Not Increasing Water Flows in the Delta to Protect Species

Not Increasing Water Flows in the Delta to Protect Species

Patrick Cavanaugh
Patrick Cavanaugh
Michael Franz who owns Franz Wholesale Nursery, along with his brother in the town of Hickman, Stanislaw County. He also sits on the Board of the Turlock Irrigation District, which delivers water to thousands of acres of almonds and walnuts.

One thing for certain, you can't take that water from farming, noted Franz. “Clearly we need to be able to export as much water out of the Delta as we can environmentally and scientifically do. It is a net win for all the people in California,” he said.

“I'm sensitive to the Delta farmers who need to see Delta outflow to keep the salinity from building up in their channels. I recognize that's a concern of theirs, but you have to consider the millions of acre feet that goes out to the ocean, never to come back to the state on high water years,” he said.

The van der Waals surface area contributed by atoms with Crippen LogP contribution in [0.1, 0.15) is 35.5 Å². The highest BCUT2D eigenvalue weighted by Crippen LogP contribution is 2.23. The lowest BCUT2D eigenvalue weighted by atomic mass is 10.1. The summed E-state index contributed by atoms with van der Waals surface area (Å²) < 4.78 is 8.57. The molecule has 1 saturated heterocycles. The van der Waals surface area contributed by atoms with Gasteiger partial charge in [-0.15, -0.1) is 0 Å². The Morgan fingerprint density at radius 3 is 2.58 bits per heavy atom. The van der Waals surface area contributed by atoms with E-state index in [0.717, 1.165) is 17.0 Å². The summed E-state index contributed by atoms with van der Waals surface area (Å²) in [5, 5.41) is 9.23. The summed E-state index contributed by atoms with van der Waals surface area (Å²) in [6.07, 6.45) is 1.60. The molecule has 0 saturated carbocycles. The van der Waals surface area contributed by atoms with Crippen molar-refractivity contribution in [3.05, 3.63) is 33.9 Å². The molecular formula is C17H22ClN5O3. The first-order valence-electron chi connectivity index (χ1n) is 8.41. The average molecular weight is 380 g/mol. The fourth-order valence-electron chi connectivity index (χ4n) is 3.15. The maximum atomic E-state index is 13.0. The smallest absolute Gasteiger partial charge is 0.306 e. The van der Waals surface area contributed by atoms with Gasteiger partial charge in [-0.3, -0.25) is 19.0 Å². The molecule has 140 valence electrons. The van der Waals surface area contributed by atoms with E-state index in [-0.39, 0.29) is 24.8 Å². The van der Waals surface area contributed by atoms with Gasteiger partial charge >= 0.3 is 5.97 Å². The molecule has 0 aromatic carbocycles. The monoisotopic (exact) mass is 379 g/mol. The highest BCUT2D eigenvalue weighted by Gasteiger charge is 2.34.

The reality is this state allows millions, tens of millions of acre-feet on some water years to escape out to sea. “And of course, that means the pumps aren't turned on, moving water southward to the farmers,” Franz said. “Those pumps, should be turning at full speed, pushing water down into the South Valley where it could be applied on farm and allowed to percolate down into the aquifer and help recharge and rebuild a healthy aquifer,” Franz noted.

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